After serving out a year of hard labor in the salt mines of Endovier for her crimes, 18-year-old assassin Celaena Sardothien is dragged before the Crown Prince. Prince Dorian offers her her freedom on one condition: she must act as his champion in a competition to find a new royal assassin.
Her opponents are men—thieves and assassins and warriors from across the empire, each sponsored by a member of the kings council. If she beats her opponents in a series of eliminations, she’ll serve the kingdom for three years and then be granted her freedom.
Celaena finds her training sessions with the captain of the guard, Westfall, challenging and exhilirating. But she’s bored stiff by court life. Things get a little more interesting when the prince starts to show interest in her… but it’s the gruff Captain Westfall who seems to understand her best.
Then one of the other contestants turns up dead… quickly followed by another. Can Celaena figure out who the killer is before she becomes a victim? As the young assassin investigates, her search leads her to discover a greater destiny than she could possibly have imagined.
You can read an excerpt here.
Oh, Throne of Glass. You certainly are a fantasy romp – think Alias meets Graceling – and I was indeed entertained by you, but your love triangle just irritated the heck out of me, and then you went and wandered into LOTR territory…
First of all, I should tell you this book really is fun. It’s the kind of light, bouncy fantasy that just cruises along – Celaena is your classic ridiculously competent assassin, and watching her maneuver and strut her way through a fight-to-the-death tourney is undeniably entertaining. There I was, reading merrily along, enjoying myself very much, and then suddenly I tripped and fell over the huge, blatant love triangle that suddenly loomed out of this story. From there on out, I just never quite managed to fully regain my momentum with this story – and that really, really irked me, because I was having so much fun up to that point. And worse, it was just so unnecessary – this story had so much else going for it, it in no way needed to insert a painfully familiar love triangle, and yet suddenly there it was, looming large over the rest of this story, throwing into shadow everything else that I was enjoying so very much… ARGH, I say.
Now to be fair, yes, this is a highly subjective reaction – though I suspect I’m not the only YA fan bruised and battered from the constant pummeling by love triangle – but I don’t think I’m being unreasonable for being annoyed with how this story, after gloriously setting itself up to be a fun, action-packed fantasy adventure, then cheats itself out of its own premise by suddenly lurching into a love triangle mire. I just found myself wanting to cry to the heavens, why, Throne of Glass, WHY?!?
And what made it all so especially frustrating was how much else there was to this story that I really, really liked – the tournament, the constant fear of death, the court politics and larger political landscape, how Celaena’s backstory played out throughout the story – it all was so much fun, and so much better than yet another freaking love triangle. And lest you think me an entirely heartless wench, let me just say I did thoroughly enjoy the romance of the prequel novellas – in fact I enjoyed it so much, it only made the Bermuda Triangle o’ Angst all the more painful by comparison.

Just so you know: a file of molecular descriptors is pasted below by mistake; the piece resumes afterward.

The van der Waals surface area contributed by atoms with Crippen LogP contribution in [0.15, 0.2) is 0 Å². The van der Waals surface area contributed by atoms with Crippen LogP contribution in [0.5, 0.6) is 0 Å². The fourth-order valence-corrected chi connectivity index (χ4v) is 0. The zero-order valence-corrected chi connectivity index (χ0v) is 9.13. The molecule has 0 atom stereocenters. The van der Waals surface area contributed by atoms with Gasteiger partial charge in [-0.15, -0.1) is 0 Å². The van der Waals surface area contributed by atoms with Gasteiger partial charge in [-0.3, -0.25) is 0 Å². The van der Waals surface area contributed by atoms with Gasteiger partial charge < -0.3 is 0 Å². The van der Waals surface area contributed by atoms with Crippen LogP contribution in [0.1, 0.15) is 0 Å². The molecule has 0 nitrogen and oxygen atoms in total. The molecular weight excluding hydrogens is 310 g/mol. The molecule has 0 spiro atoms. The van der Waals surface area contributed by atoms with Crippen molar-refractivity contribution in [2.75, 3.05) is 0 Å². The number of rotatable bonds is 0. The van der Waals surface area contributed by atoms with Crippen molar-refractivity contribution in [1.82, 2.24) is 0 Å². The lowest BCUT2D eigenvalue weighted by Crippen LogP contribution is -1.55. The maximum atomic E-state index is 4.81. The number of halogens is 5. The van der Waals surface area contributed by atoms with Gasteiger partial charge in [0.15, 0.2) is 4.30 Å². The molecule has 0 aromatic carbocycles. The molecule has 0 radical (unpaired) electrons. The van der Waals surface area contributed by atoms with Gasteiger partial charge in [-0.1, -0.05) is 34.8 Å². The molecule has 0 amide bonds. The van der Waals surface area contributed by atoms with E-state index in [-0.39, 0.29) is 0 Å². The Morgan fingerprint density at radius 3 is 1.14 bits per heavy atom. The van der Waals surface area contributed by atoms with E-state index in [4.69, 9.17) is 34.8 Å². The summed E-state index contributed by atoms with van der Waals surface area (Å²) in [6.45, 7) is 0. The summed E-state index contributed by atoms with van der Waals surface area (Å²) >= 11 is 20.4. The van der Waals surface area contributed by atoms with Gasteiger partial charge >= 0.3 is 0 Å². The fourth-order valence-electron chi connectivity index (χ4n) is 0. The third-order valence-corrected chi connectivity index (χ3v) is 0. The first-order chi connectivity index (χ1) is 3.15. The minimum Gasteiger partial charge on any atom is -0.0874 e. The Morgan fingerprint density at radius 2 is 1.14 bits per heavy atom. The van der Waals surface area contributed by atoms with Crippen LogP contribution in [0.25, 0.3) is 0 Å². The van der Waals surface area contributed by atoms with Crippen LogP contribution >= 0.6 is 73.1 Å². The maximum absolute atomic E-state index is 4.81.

And then, to add insult to injury, suddenly this story veered again, turning away from action/fun to head unerringly into a would-be Lord of the Rings high fantasy bog. Suddenly we have Elves and Destiny and the Chosen One and I just about wanted to smack this book and yell at it, MAKE UP YOUR MIND! Are you going to be yourself, or are you going to keep regurgitating that which has gone so many, many times before? Oh, how I wish this book had trusted itself a little more, and resisted throwing the trope sink, because all the trope anvils just turned into story sinkholes. By the end of this book I was a wellspring of indignation, because despite all the elements I enjoyed so much, by the end I just didn’t like this book nearly as much as I had liked it at the beginning, however much I wanted to.
And yet, despite all that, this story definitely does have action, intrigue and adventure galore, and Celaena is definitely a character I enjoy very much – so in the end, yes, there is enough here to bring me back for the next book, I’m just rather dreadfully hoping the next installment better lives up to its potential.
Byrt Grade: B+/A-
As Levar Burton used to say – you don’t have to take my word for it…
Celaena is still just a teenager trying to forge her way…She might be in the throes of a bloodthirsty competition, but that doesn’t mean she’s not in turmoil over which tall, dark and handsomely titled man of the royal court should be her boyfriend—and which fancy gown she should wear to a costume party.
The novel starts off strong, but overall the story feels watered down. It seemed like there was supposed to be this fierce competition but…there was very little action involved and the other competitors were throwaway characters.
This is not cuddly romance, but neither is it grim. Celaena is trained to murder, yet she hasn’t lost her taste for pretty dresses or good books, and a gleam of optimism tinges her outlook. Maas tends toward overdescription, but the verve and freshness of the narration make for a thrilling read.